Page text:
Verse 10

James 5:10. Take, my brethren, the prophets who have spoken in the name of the Lord—namely, the Old Testament prophets, the inspired messengers of God.

for an example. It is an argument for patience in affliction that our sufferings are not peculiar, but that others have likewise suffered, especially those eminent for holiness.

of suffering affliction, or rather, simply ‘of affliction.’—and of patience; not to be weakened, as if it were a Hebraism, ‘for an example of patient affliction.’ The prophets were examples both of affliction and of patience; their afflictions were greater than ours, and therefore the patience with which they endured them was so much the more commendable and worthy of imitation. Examples of affliction are not hard to find; we have only to open our eyes, and we shall see greater sufferers than ourselves; but examples both of affliction and of patience are rarer, yet, thank God, they also may be found. We can now take for examples not only the prophets of the Old Testament, but the saints of the New; and there are a sufficient number of such to console us in our sufferings, and to encourage us to a patient confidence in God.


Verse 11

James 5:11. Behold, we count. St. James here speaks of this not as his own judgment but as the judgment of all Christians, it may be of all right-thinking men.

them happy which endure: literally, ‘blessed that endure;’ that is not merely who are in a state of suffering, but who exercise patience in their sufferings, who endure unto the end. Such are blessed: God will not leave their patience unrewarded. Here we have another reference to the Sermon on the Mount; as the sufferings to which St. James primarily alludes arose from persecution: ‘Blessed are they which are persecuted for righteousness’ sake: for theirs is the kingdom of heaven. Rejoice and be exceeding glad, for great is your reward in heaven: for so persecuted they the prophets which were before you’ (Matthew 5:10; Matthew 5:12).

Ye have heard of the patience of Job. Job is here adduced as a special example; because he was the most remarkable instance both of affliction and of patience in the Old Testament. The patience of Job appears to have been a proverbial expression among the Jews; it is alluded to in the apocryphal book of Tobit (Tob_2:12). No doubt Job was frequently guilty of impatient utterances; but this is only a proof that the purest virtue is not free from blemish, and on the whole patience had with him its perfect work. This also teaches us that Job was a real person, and not a mere myth or fictitious character; for if so, an inspired writer could hardly have presented him to his readers as an example of patience. He is also mentioned in the Prophecies of Ezekiel along with Noah and Daniel (Ezekiel 14:14), who were undoubtedly real persons.

and have seen. Some manuscripts read ‘Behold, also.’

the end of the Lord. Some think that by the Lord here is meant Christ; and that by ‘the end of the Lord’ is meant His death, or the completion of His work. Christ, it is observed, the highest instance of patience, is here held out for our example. His death, founded on love and borne in patience, is the great fact which can encourage the suffering Christian to patience. But although this meaning is plausible, yet it is inadmissible, and not borne out by the context. The word here rendered ‘end’ is never in the New Testament applied to the death of Christ; and besides what St. James says was seen, namely, that ‘the Lord is very pitiful, and of tender mercy,’ that is, that He compassionates us in our sufferings, is not the prominent lesson which Christ’s death teaches us. The obvious and natural meaning of the passage, and that which is generally adopted, is to consider that by ‘the end of the Lord’ is meant the purpose which God had in view in Job’s sufferings—the happy termination which He put to his afflictions; how the Lord restored him to more than his former prosperity (Job 42:2). The meaning of the passage then is: Consider not merely Job’s affliction and patience, but his happy issue out of all his sufferings—the design which God had in view in these sufferings, and their result in Job’s restoration.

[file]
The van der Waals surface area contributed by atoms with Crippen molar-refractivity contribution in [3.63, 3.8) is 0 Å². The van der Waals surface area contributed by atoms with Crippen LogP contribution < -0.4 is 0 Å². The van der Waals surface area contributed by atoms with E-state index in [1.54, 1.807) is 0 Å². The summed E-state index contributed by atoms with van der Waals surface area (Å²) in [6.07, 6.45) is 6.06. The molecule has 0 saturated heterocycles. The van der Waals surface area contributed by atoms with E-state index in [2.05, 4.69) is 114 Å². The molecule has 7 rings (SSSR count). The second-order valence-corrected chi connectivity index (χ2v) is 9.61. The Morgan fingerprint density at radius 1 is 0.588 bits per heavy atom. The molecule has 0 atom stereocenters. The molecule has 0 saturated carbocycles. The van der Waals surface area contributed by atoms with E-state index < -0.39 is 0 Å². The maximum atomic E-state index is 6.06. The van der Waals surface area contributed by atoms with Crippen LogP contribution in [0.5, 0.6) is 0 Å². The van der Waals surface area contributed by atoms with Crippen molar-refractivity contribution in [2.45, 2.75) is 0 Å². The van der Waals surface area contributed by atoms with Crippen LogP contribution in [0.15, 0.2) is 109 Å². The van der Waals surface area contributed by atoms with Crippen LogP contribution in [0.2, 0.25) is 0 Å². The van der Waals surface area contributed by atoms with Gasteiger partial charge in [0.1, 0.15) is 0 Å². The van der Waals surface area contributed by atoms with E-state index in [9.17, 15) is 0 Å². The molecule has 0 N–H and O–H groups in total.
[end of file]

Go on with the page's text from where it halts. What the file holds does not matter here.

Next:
that the Lord is very pitiful and of tender mercy: the lesson to be learned from this example of Job. Let this proof of God’s pity and mercy comfort and support you amid all your trials.


Verse 12

James 5:12. Next follows a caution against swearing. There does not seem to be any connection between this caution and what precedes. St. James was perhaps led to it by the circumstances of his readers. But above all things, my brethren—as a caution of the highest importance

swear not. We have in the prohibition, and in the words in which it is expressed, a third manifest reference to the Sermon on the Mount (Matthew 5:34-37). The Jews, as we learn from the Gospels, were very apt to indulge in swearing on trifling occasions; and it was doubtless the continuation of this evil habit among the converted Jews that was the occasion of this prohibition of St James.